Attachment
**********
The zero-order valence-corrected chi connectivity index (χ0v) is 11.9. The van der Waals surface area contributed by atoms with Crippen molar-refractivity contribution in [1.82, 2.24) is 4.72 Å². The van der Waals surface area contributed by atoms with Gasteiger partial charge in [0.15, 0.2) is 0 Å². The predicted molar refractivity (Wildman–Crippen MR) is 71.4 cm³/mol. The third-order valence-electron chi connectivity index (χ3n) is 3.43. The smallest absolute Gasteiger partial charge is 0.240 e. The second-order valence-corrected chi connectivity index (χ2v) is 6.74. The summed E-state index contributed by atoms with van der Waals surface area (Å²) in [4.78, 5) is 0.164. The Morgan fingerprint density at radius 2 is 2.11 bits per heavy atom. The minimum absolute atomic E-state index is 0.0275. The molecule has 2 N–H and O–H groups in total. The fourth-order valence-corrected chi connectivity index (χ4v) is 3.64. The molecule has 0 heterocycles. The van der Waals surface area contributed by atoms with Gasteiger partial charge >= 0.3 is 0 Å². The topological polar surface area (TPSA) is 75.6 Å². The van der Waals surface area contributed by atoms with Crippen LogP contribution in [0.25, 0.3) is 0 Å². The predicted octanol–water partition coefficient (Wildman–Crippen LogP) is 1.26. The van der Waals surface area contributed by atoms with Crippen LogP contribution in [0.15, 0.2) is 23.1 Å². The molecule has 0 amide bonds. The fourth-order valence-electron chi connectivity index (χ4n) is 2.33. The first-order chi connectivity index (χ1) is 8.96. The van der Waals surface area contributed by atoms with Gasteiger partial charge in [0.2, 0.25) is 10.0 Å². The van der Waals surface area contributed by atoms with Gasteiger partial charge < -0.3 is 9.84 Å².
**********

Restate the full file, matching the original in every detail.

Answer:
The zero-order valence-corrected chi connectivity index (χ0v) is 11.9. The van der Waals surface area contributed by atoms with Crippen molar-refractivity contribution in [1.82, 2.24) is 4.72 Å². The van der Waals surface area contributed by atoms with Gasteiger partial charge in [0.15, 0.2) is 0 Å². The predicted molar refractivity (Wildman–Crippen MR) is 71.4 cm³/mol. The third-order valence-electron chi connectivity index (χ3n) is 3.43. The smallest absolute Gasteiger partial charge is 0.240 e. The second-order valence-corrected chi connectivity index (χ2v) is 6.74. The summed E-state index contributed by atoms with van der Waals surface area (Å²) in [4.78, 5) is 0.164. The Morgan fingerprint density at radius 2 is 2.11 bits per heavy atom. The minimum absolute atomic E-state index is 0.0275. The molecule has 2 N–H and O–H groups in total. The fourth-order valence-corrected chi connectivity index (χ4v) is 3.64. The molecule has 0 heterocycles. The van der Waals surface area contributed by atoms with Gasteiger partial charge >= 0.3 is 0 Å². The topological polar surface area (TPSA) is 75.6 Å². The van der Waals surface area contributed by atoms with Crippen LogP contribution in [0.25, 0.3) is 0 Å². The predicted octanol–water partition coefficient (Wildman–Crippen LogP) is 1.26. The van der Waals surface area contributed by atoms with Crippen LogP contribution in [0.15, 0.2) is 23.1 Å². The molecule has 0 amide bonds. The fourth-order valence-electron chi connectivity index (χ4n) is 2.33. The first-order chi connectivity index (χ1) is 8.96. The van der Waals surface area contributed by atoms with Gasteiger partial charge in [0.2, 0.25) is 10.0 Å². The van der Waals surface area contributed by atoms with Gasteiger partial charge < -0.3 is 9.84 Å².